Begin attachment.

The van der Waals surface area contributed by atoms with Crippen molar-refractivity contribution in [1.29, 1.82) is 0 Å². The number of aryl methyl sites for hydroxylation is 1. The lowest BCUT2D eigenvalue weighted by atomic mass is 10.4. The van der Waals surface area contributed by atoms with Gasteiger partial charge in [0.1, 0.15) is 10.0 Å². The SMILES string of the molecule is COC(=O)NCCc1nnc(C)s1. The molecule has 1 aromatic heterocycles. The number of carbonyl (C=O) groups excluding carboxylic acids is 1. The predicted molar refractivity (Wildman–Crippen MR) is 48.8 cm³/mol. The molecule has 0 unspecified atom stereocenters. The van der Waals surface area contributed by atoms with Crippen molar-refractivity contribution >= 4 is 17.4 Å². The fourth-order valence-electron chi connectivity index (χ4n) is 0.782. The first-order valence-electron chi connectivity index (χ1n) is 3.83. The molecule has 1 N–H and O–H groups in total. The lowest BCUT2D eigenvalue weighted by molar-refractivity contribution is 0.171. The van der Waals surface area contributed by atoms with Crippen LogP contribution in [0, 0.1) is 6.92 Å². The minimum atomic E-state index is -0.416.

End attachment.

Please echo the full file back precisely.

The van der Waals surface area contributed by atoms with Crippen molar-refractivity contribution in [1.29, 1.82) is 0 Å². The number of aryl methyl sites for hydroxylation is 1. The lowest BCUT2D eigenvalue weighted by atomic mass is 10.4. The van der Waals surface area contributed by atoms with Gasteiger partial charge in [0.1, 0.15) is 10.0 Å². The SMILES string of the molecule is COC(=O)NCCc1nnc(C)s1. The molecule has 1 aromatic heterocycles. The number of carbonyl (C=O) groups excluding carboxylic acids is 1. The predicted molar refractivity (Wildman–Crippen MR) is 48.8 cm³/mol. The molecule has 0 unspecified atom stereocenters. The van der Waals surface area contributed by atoms with Crippen molar-refractivity contribution >= 4 is 17.4 Å². The fourth-order valence-electron chi connectivity index (χ4n) is 0.782. The first-order valence-electron chi connectivity index (χ1n) is 3.83. The molecule has 1 N–H and O–H groups in total. The lowest BCUT2D eigenvalue weighted by molar-refractivity contribution is 0.171. The van der Waals surface area contributed by atoms with Crippen LogP contribution in [0, 0.1) is 6.92 Å². The minimum atomic E-state index is -0.416.